Ries applies concepts of branding to the still-evolving online world in The Eleven Immutable Laws of Internet Branding. The Rieses consider Internet brands to be very different from physical world brands. In addition, they make a distinction between the Internet as a business and as a medium. If the Internet is approached as a medium, the use of existing brands is acceptable, and the Internet complements or replaces other media such as print and broadcast. If the Internet is approached as a business—that is, the online world is the only place where a company's products or services are marketed and sold—then a brand-creation strategy has to be shaped and applied from scratch. Among other crucial elements of Internet branding are site interactivity, which allows site visitors to instantly receive information, pricing adjustments, and transaction confirmations; unique and catchy names that do not refer to the common name of the product or service—Amazon.com as opposed to Bookstore.com, for example; and the need for any company to be first in new categories. The book "helps demystify the chaos, confusion, and cant that surrounds the online world," commented Alf Nucifora in Memphis Business Journal. "What the authors do well is articulate how important they think branding is to success on the Internet," observed an Inc. magazine reviewer. Fortune reviewer Anne Fisher remarked that "executives tearing out their hair over how to make a splash on the Web could do a lot worse than to ponder what the Rieses have to say."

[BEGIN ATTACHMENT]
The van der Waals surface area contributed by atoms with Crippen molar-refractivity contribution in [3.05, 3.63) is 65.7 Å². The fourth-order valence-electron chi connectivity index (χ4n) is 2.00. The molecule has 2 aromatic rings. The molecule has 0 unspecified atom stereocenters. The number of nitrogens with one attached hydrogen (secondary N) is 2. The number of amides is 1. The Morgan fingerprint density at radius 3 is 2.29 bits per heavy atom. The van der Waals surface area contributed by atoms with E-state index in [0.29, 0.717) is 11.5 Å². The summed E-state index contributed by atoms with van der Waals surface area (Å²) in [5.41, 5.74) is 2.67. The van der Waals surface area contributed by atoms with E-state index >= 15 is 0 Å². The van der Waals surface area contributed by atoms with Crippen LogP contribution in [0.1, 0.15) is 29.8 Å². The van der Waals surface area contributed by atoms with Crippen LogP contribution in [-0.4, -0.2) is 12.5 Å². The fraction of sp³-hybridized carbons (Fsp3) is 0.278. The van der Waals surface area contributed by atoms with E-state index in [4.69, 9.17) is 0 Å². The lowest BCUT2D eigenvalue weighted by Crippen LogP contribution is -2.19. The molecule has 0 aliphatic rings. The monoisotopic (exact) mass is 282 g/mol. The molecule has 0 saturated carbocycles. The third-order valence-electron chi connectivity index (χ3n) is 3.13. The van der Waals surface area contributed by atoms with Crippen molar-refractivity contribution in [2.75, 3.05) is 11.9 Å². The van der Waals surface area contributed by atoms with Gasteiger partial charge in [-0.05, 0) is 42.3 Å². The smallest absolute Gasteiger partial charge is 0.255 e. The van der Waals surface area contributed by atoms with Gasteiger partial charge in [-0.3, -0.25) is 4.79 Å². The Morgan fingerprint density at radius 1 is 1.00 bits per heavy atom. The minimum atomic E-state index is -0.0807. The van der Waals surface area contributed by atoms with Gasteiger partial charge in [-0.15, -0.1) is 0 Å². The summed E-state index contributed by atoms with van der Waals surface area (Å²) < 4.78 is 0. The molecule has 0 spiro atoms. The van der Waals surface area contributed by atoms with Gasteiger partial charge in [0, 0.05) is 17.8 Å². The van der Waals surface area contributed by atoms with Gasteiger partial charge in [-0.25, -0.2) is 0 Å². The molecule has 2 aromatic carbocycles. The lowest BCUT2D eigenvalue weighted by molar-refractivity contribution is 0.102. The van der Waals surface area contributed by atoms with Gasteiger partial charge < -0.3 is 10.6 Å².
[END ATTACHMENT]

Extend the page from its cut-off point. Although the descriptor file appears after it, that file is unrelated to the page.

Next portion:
In no way reluctant to embrace controversy, Ries and her father perturb the advertising industry in The Fall of Advertising and the Rise of PR. Advertising, the authors state, "has lost credibility, that no one believes commercials when they promise the best product, best service, and best price," commented Andre's Hernandez Alinde in Latin Trade. With a large selection of case studies to back them up, the Rieses maintain that "advertising has lost its original function, which was to establish a brand," Alinde stated. Instead, public relations is now the best avenue for creating brand recognition—word-of-mouth, discussion and mention of brands in news stories and columns, and press releases illuminating unique aspects of brands or company activities are a much more reliable means of building a brand and cementing it into public awareness. Advertising's role is not eliminated, but shifted; once a brand is established, the Rieses say, advertising can be used to maintain it. Some reviewers found the book to be too controversial, and the arguments insufficiently supported. "Polemical in nature, they bludgeon readers with heated rhetoric and repetition," commented Business Week reviewer Gerry Khermouch. "But the examples provided are inconclusive. Moreover, the authors tend to misstate the objectives of the companies whose misguided ad campaigns they criticize." However, other critics, such as Booklist reviewer Mary Whaley called the book "a persuasive presentation by a respected marketing expert."